I will work with your organization to provide excellent services at a reasonable
cost. Depending upon the scope of work and your needs, fees are usually structured in one of the following three ways:
This is available for short-term or long-term work. The rate is $50 and invoices will be sent every two weeks for large projects and once per month for small projects, with payment due within 15 days.
This is also available
for short-term or long-term work. The specific fee is determined by the scope
of work and the length of the project. Usually, one-half the fee is payable upon
signing the contract and the balance is due within 15 days of completion of the
is best-suited for on-going work, although no minimum time period is required.
A range of hours per month is agreed to, and the fee is paid on a monthly basis.
Flexibility and cost savings are the primary benefits of such an arrangement.
If you have other needs, just ask! I'm flexible and willing to set up any reasonable alternatives. I can also help you find the funds to pay for Consulting services.
A Note (or Two) About Commissions
Adapted with permission from "Ethics and Commissions," by Goodwin Deacon, Ph.D., Founder, Puget Sound Grantwriters Association
Fees for freelance
proposal writers or Consultants present a constant problem. At least once a week
someone asks, "Can I hire a proposal writer (or agree to work for an organization) for a percentage of the grants awarded?" The answer, simply, is no. Commissions are considered unethical by almost all professional organizations and funders. They are also a bad idea for both organizations and proposal writers.
upon contingency fees, and many will not fund your organization if they find out
you pay Consultants on this basis. Funders seldom allow a proposal writer's
fee to be included in the program budget.
proposal writers and Consultants are professionals who are paid for their time
and their expertise, even if the proposal is not successful. They may be paid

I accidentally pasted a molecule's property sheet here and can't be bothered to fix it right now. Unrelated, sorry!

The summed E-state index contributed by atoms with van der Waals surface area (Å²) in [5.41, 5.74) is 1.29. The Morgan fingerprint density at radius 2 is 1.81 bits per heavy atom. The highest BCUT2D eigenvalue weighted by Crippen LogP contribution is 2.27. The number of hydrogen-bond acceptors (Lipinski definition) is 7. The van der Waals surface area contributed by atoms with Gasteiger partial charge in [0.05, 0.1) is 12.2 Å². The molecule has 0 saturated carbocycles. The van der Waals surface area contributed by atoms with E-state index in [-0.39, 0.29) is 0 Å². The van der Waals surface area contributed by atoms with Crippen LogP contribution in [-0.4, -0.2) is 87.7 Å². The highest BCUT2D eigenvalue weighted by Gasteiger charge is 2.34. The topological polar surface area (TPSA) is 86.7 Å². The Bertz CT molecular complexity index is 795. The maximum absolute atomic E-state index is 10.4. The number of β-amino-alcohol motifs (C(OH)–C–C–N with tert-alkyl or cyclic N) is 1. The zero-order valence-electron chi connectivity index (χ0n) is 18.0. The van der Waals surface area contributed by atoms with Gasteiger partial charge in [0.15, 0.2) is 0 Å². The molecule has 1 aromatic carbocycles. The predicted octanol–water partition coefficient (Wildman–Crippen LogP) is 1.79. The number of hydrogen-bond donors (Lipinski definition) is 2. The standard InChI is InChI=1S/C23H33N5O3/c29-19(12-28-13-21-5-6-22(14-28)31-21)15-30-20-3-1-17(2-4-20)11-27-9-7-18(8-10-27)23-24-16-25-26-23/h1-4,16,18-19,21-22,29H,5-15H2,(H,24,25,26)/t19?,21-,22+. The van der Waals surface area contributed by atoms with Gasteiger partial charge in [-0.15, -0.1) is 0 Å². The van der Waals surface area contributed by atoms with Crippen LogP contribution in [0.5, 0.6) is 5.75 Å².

either by the hour or by the project.
how is that fair?" an organization may ask. "Why
should we pay the proposal writer if we didn't get the grant?"
succeed or fail for a number of reasons, most of which are out of the writer's
control. Among these are:
strength of the project: its feasibility, whether it meets a clear community need, and whether it has a well-planned budget.
well the project fits the funder's interests.
nonprofit's reputation, track record, and financial history.
how well the funder knows and trusts the nonprofit's Board and staff.
how many other requests the funder has received.
and Timing: how much money the funder has available in this cycle.
a key element is the quality and persuasiveness of the proposal. This is the part the writer controls, and it is important. But even the most beautifully written proposal will fail if other factors are not in its favor.
a small organization, just starting out. How are we supposed to pay a proposal
writer if we don't have any money?"
you don't have any money, you're not ready to apply for a grant. Grants
should never be an organization's first dollar. You need to raise funds from
individuals first: people who believe in your organization and are willing to
make a contribution to get you started. A good place to begin is your Board.
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